Tonight: Book Launch Party For Former CCDC Leader Gordon Chin

Gordon Chin in Portsmouth Square, Chinatown. Photo: Geri Koeppel/Hoodline
By Geri Koeppel - Published on June 25, 2015.

Gordon Chin, the founding executive director of the Chinatown Community Development Center (CCDC), has devoted his career to preserving communities. Now, he's sharing his insights and knowledge in a new book, Building Leadership Chinatown Style: A Half-Century of Leadership in San Francisco Chinatown.

Tonight from 5-7pm, the Chinese Culture Center (on the third floor of the Hilton San Francisco Financial District) will host a book launch party for Chin. Admission is free, but guests are asked to RSVP via Eventbrite. Chin will also appear at more book events over the next few months, including dates at SPUR, the Chinese Historical Society of America, and local bookstores. Forays to New York, Washington, D.C., Los Angeles and Seattle are also planned. 

We met with Chin on Wednesday to talk about what he's been doing (besides writing) since his retirement from the CCDC in October 2011, and to gain a few insights from his 50-year career. 

Though he's officially retired, Chin said he's still been actively volunteering and consulting with various organizations, from the Chinese Chamber of Commerce to the Asian Pacific Islander Council, a citywide coalition of more than 30 community-serving groups. "I’m also just chilling out," Chin said. "I didn’t get started on the book until about a year after I retired."

When asked why he decided to write a book, Chin said, "Beyond the fact that [current CCDC executive director] Norman Fong has been bugging me every day for 10 years to write the book? I wanted to share some of my experiences over the last 45 years in Chinatown. I knew it wouldn’t be just a personal memoir." Instead, it shares observations about Chinatown and leadership.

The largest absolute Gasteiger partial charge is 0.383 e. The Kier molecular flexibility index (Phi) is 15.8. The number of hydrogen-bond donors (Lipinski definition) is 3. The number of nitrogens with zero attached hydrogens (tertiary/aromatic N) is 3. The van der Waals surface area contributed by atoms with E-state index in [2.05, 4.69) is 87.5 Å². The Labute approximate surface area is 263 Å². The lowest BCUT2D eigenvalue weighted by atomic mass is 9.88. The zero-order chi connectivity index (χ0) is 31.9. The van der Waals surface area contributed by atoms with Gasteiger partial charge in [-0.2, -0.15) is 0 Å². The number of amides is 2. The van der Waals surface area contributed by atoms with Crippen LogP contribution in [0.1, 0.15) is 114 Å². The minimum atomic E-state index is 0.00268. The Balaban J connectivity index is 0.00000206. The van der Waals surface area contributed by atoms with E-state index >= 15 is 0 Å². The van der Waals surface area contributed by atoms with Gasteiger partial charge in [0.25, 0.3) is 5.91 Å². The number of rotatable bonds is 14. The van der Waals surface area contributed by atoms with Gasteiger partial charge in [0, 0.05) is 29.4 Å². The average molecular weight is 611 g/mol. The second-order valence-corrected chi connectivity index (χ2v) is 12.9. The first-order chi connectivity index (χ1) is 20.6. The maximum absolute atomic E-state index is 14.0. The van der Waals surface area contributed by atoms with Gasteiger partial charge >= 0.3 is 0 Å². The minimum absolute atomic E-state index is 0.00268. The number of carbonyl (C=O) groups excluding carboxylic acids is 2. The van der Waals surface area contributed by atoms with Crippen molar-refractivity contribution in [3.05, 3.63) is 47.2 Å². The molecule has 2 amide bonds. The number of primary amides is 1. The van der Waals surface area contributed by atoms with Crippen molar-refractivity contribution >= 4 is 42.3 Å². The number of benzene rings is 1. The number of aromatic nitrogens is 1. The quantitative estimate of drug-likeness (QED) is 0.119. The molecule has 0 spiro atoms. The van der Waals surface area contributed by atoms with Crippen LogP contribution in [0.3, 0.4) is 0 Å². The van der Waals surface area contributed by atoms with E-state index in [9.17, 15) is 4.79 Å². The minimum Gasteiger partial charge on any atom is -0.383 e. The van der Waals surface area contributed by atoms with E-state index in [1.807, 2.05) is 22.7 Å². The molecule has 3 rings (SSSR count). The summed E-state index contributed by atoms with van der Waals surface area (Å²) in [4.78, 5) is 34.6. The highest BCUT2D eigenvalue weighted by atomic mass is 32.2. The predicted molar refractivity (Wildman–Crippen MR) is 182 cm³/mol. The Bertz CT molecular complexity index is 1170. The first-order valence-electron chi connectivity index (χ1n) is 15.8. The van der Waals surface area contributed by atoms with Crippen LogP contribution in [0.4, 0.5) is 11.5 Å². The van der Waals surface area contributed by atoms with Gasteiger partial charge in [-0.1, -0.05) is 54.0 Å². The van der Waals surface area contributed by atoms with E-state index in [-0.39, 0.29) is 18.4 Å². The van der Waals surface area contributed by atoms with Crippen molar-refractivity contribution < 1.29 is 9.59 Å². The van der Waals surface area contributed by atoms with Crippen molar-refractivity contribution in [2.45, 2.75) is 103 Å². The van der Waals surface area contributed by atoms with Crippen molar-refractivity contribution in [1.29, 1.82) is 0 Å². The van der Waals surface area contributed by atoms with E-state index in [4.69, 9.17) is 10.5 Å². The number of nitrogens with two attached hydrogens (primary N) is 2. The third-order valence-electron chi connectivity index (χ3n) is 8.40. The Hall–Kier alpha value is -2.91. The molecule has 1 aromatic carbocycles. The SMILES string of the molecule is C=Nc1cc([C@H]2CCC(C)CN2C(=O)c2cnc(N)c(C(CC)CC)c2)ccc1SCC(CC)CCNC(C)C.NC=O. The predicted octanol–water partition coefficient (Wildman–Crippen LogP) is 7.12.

It also includes bite-size profiles of 24 community leaders who "affected how I thought and influenced me," Chin said. "All too often in our community, the mainstream media just focuses on a few people: myself, Ed Lee, Rose Pak, David Chiu." He wanted to acknowledge the influence of the many grassroots leaders who mentored both him and Ed Lee. The community leaders profiled range from Randy Shaw, executive director of the Tenderloin Housing Clinic, to attorney Sue Hestor, who has fought to stop high-rise development and preserve affordable housing.

Affordable housing and preserving neighborhoods are two topics discussed in the book that remain hot-button issues today. “Things are happening every single day: controversies; evictions," Chin said. "I was tempted to update the book every single day."

But he says he's not discouraged by the current housing crisis. "One cannot be personally discouraged at the immensity of the challenge. One needs to look at historical precedence. There have been housing crises before." He outlined three previous periods of housing instability: the redevelopment and razing of the Western Addition, Fillmore and SoMa, beginning in the 1950s; the loss of SROs in the late 1970s–80s; and the rise of Ellis Act evictions after the law was enacted in 1985.

Chin said the Ellis Act should be changed, and the city should do more to preserve housing stock being taken off of the market for things like Airbnb. “This current housing crisis is much broader, much more multidimensional than any other housing crisis we’ve suffered in the past 40 years,” he said.

The book also traces the genesis of modern Asian activism, from the student protests of the late 1960s to the plethora of community groups that budded in the 1970s. "That was a very rich period, when so many nonprofits were formed," Chin said. "Many of [them] are still around and successful today.” Most people back then were volunteers, he noted; few nonprofits had full-time employees.

Chin said his book is important not just for Chinatown and San Francisco, but for similar ethnic communities nationwide. "A lot of Chinatowns are located right next to downtown. That’s where the immigration came: near the waterfront; near the railroad yards," he said. "That’s why so many Chinatowns are next to Little Italys. The immigration pattern was similar. But Chinatowns and Little Italys [now] sit on very valuable real estate," as do Germantowns, Polish communities and more. “It’s important to be part of the broader narrative of neighborhood movements all over the country."

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